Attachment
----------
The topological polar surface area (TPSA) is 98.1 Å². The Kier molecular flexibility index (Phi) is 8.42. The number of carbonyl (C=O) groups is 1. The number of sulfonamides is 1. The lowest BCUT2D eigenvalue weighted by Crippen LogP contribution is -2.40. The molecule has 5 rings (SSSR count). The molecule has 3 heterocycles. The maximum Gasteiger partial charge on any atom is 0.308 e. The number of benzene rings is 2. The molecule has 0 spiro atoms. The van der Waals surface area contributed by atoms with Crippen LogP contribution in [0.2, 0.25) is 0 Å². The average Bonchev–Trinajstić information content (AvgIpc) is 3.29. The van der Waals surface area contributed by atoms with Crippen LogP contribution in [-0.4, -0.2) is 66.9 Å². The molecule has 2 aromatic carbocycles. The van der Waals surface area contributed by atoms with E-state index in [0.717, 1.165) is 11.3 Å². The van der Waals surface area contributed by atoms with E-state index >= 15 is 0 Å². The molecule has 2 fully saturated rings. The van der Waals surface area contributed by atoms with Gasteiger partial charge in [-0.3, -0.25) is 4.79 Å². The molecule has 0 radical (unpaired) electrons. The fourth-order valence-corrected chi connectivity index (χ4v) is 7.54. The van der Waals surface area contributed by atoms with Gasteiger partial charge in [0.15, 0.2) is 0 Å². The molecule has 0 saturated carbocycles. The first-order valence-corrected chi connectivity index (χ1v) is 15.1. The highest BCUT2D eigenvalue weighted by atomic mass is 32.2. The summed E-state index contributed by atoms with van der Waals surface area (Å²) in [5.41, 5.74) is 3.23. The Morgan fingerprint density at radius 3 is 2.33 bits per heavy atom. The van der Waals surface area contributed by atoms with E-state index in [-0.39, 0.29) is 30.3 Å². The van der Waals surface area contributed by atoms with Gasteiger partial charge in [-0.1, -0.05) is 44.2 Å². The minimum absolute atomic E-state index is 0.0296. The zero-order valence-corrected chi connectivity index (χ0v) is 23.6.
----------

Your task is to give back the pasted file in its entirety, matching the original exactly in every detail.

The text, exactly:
The topological polar surface area (TPSA) is 98.1 Å². The Kier molecular flexibility index (Phi) is 8.42. The number of carbonyl (C=O) groups is 1. The number of sulfonamides is 1. The lowest BCUT2D eigenvalue weighted by Crippen LogP contribution is -2.40. The molecule has 5 rings (SSSR count). The molecule has 3 heterocycles. The maximum Gasteiger partial charge on any atom is 0.308 e. The number of benzene rings is 2. The molecule has 0 spiro atoms. The van der Waals surface area contributed by atoms with Crippen LogP contribution in [0.2, 0.25) is 0 Å². The average Bonchev–Trinajstić information content (AvgIpc) is 3.29. The van der Waals surface area contributed by atoms with Crippen LogP contribution in [-0.4, -0.2) is 66.9 Å². The molecule has 2 aromatic carbocycles. The van der Waals surface area contributed by atoms with E-state index in [0.717, 1.165) is 11.3 Å². The van der Waals surface area contributed by atoms with E-state index >= 15 is 0 Å². The molecule has 2 fully saturated rings. The van der Waals surface area contributed by atoms with Gasteiger partial charge in [-0.3, -0.25) is 4.79 Å². The molecule has 0 radical (unpaired) electrons. The fourth-order valence-corrected chi connectivity index (χ4v) is 7.54. The van der Waals surface area contributed by atoms with Gasteiger partial charge in [0.15, 0.2) is 0 Å². The molecule has 0 saturated carbocycles. The first-order valence-corrected chi connectivity index (χ1v) is 15.1. The highest BCUT2D eigenvalue weighted by atomic mass is 32.2. The summed E-state index contributed by atoms with van der Waals surface area (Å²) in [5.41, 5.74) is 3.23. The Morgan fingerprint density at radius 3 is 2.33 bits per heavy atom. The van der Waals surface area contributed by atoms with E-state index in [-0.39, 0.29) is 30.3 Å². The van der Waals surface area contributed by atoms with Gasteiger partial charge in [-0.1, -0.05) is 44.2 Å². The minimum absolute atomic E-state index is 0.0296. The zero-order valence-corrected chi connectivity index (χ0v) is 23.6.